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April 1, 2021updated 24 Mar 2021 6:18pm

Q&A: the game changing potential of digital therapeutics with Dr Brennan Spiegel

No longer just a gaming technology, virtual reality (VR) is starting to making inroads in healthcare settings. Abi Millar spoke to author Dr Brennan Spiegel about how virtual therapeutics may help people manage their conditions more effectively than traditional drug-based approaches.

By Abi Millar

Digital healthcare is booming. According to a study by Juniper Research, the number of people using digital therapeutics and wellness apps will surge from 627 million in 2020 to more than 1.4 billion in 2025. One important piece of the puzzle is virtual reality, which is already being used across everything from pain management to stroke rehabilitation.

Dr Brennan Spiegel, a gastroenterologist and director of Cedars-Sinai’s Health Services Research, helps oversee the largest medical virtual reality programme in the world. He has also written a book, VRx: How virtual therapeutics will revolutionize medicine, which explains the role VR is starting to play in healthcare settings. Below, he explains why VR-based therapies are here to stay and why the pandemic has catalysed a trend that was already well underway.


Abi Millar: You’re a gastroenterologist by profession. How did you become so interested in virtual therapeutics?

Dr Brennan Spiegel: So I’m not really a technologist, not a gamer, not somebody who knew anything about virtual reality. That was until about five or six years ago, when I was introduced to virtual reality and experienced jumping off a building. My brain was hijacked and I felt as I if I really were leaping off the building.

I thought, wow, if this can be used for evil maybe it could also be used for good. Maybe we can use it to nudge people in positive directions. That was the beginning of a five or six-year journey, which now includes over 3000 people we’ve treated in our medical centre with VR, for a wide variety of conditions.

Your book, VRx: How virtual therapeutics will revolutionize medicine, makes the case that virtual reality is already making inroads in medicine. What are some of the main themes of the book you’d like to highlight?

The book is about virtual reality. But it’s really about what does VR teach us about our own consciousness? What does it teach us about the way the mind and the body are connected, and the nature of healing? So the book explores the frontier between neuroscience, technology, philosophy, psychology, and clinical medicine, and I use VR as the lens to bring together those disciplines.

I also talk about the clinical applications of using this technology for everything from pain, to anxiety and depression and schizophrenia, to eating disorders, high blood pressure, stroke rehabilitation and so on, making the point that, as doctors, we can do better than prescribing pills. These age-old theories of mind-body medicine, which have been around for thousands of years, are now becoming much more accessible with the advent of immersive therapeutics.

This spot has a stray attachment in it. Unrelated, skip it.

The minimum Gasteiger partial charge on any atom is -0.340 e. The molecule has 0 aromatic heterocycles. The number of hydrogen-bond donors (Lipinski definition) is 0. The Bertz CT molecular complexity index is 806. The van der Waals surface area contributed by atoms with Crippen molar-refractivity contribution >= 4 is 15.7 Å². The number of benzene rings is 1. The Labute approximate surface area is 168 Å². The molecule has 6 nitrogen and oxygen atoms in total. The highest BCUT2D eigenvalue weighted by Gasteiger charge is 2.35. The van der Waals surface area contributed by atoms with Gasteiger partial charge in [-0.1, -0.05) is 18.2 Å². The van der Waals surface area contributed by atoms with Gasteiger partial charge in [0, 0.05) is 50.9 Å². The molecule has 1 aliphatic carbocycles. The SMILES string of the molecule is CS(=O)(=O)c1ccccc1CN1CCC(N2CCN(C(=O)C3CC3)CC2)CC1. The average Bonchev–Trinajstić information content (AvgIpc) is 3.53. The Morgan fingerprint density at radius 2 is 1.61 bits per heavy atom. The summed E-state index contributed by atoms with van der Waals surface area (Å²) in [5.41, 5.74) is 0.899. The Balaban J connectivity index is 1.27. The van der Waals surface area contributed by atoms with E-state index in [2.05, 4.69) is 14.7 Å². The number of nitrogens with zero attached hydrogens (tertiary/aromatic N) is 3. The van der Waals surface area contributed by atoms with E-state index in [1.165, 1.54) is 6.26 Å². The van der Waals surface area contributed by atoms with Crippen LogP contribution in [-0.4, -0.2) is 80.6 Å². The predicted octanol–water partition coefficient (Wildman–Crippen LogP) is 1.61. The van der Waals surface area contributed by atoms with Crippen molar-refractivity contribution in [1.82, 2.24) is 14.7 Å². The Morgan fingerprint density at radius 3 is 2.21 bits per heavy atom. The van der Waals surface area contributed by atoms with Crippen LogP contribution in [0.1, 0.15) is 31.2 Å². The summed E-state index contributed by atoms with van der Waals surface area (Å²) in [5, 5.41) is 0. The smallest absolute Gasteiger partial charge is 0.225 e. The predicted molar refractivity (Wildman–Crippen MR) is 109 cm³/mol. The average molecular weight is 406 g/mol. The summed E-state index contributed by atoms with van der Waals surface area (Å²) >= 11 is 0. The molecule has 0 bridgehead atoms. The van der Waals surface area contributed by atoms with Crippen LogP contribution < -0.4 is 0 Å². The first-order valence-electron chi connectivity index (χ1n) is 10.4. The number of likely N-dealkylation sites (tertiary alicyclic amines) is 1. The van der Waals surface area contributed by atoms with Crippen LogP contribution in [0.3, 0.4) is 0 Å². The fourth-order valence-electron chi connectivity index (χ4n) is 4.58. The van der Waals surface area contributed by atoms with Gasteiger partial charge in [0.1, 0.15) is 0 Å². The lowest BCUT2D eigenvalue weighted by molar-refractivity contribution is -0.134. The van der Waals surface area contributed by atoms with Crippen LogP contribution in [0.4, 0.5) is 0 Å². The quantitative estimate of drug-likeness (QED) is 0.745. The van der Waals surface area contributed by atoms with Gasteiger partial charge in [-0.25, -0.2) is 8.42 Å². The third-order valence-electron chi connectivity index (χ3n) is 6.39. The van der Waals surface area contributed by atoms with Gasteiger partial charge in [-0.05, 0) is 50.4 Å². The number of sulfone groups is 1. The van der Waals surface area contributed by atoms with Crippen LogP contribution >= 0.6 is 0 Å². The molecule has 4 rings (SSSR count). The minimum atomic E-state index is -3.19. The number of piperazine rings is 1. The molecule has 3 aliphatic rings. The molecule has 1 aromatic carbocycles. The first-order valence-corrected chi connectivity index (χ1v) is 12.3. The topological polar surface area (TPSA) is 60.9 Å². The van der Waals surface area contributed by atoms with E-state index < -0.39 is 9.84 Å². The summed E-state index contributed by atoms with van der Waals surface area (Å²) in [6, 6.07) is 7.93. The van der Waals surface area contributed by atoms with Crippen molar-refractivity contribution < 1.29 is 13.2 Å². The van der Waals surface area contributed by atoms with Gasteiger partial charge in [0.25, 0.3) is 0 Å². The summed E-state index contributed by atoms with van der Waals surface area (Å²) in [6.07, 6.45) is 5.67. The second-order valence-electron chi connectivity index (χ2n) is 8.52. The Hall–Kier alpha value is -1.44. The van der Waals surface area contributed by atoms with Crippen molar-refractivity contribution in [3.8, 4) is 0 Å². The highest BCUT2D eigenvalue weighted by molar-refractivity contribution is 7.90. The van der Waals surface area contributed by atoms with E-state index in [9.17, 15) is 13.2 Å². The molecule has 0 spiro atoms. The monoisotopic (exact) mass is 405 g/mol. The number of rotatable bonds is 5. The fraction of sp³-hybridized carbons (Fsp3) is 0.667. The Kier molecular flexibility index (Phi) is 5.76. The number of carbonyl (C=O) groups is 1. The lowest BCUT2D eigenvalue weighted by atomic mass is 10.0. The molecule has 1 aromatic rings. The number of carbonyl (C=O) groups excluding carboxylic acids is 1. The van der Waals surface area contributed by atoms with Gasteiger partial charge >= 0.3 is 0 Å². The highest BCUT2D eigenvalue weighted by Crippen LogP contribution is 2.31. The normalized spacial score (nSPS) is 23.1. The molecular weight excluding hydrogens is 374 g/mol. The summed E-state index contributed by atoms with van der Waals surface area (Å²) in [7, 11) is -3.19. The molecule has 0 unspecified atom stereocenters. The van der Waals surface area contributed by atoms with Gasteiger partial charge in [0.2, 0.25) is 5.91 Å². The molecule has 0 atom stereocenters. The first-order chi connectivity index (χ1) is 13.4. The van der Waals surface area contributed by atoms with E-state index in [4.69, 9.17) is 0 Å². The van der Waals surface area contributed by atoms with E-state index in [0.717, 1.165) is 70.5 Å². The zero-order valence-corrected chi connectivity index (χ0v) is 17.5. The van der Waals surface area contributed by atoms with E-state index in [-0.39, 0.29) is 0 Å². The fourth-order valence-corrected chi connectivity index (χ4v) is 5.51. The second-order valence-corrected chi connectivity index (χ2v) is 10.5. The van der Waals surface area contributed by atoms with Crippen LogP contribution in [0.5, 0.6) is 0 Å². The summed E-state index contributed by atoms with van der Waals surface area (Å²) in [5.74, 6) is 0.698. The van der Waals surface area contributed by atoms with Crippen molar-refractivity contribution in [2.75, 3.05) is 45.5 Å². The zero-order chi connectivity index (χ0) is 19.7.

Can you talk me through some virtual reality applications that are already being used in healthcare settings?

One of the most common uses is for pain, both acute pain and chronic pain. We use it in hospital in people who are recovering from a surgery or suffering from a broken bone, or going through a spinal tap. It’s been used in people with burn injuries going through bandage changes, and people having their teeth drilled. We also use it during childbirth, to help women avoid an epidural, and we have recently published a randomised trial of that use.

These are examples of acute pain, but we’re also using it for chronic pain. Right now we have a grant supported by the National Institutes of Health to study VR for chronic lower back pain. We use it to teach people cognitive behavioral therapy (CBT) at home, so it’s not just about smoke and mirrors and distraction. It also can be used to train people to become more effective at managing their body – in this case, managing their pain through CBT breathing techniques.

For example, we have one programme where you can breathe in and out and the microphone detects your breathing, and then you breathe life into a dying tree in a forest. The forest responds to your breathing. And then there’s this biofeedback loop that allows the user to recognise how their body can control the environment. It’s a metaphor for controlling their own body.

Your team at Cedars-Sinai Medical Center have developed the world’s largest medical virtual reality programme. What has this involved?

We started as a research operation but now we’re moving into a larger clinical service. We have done a number of research trials, including one on VR in childbirth, as well as postoperative pain, and we’ve been offering virtual reality to our patients, both in the hospital and as outpatients.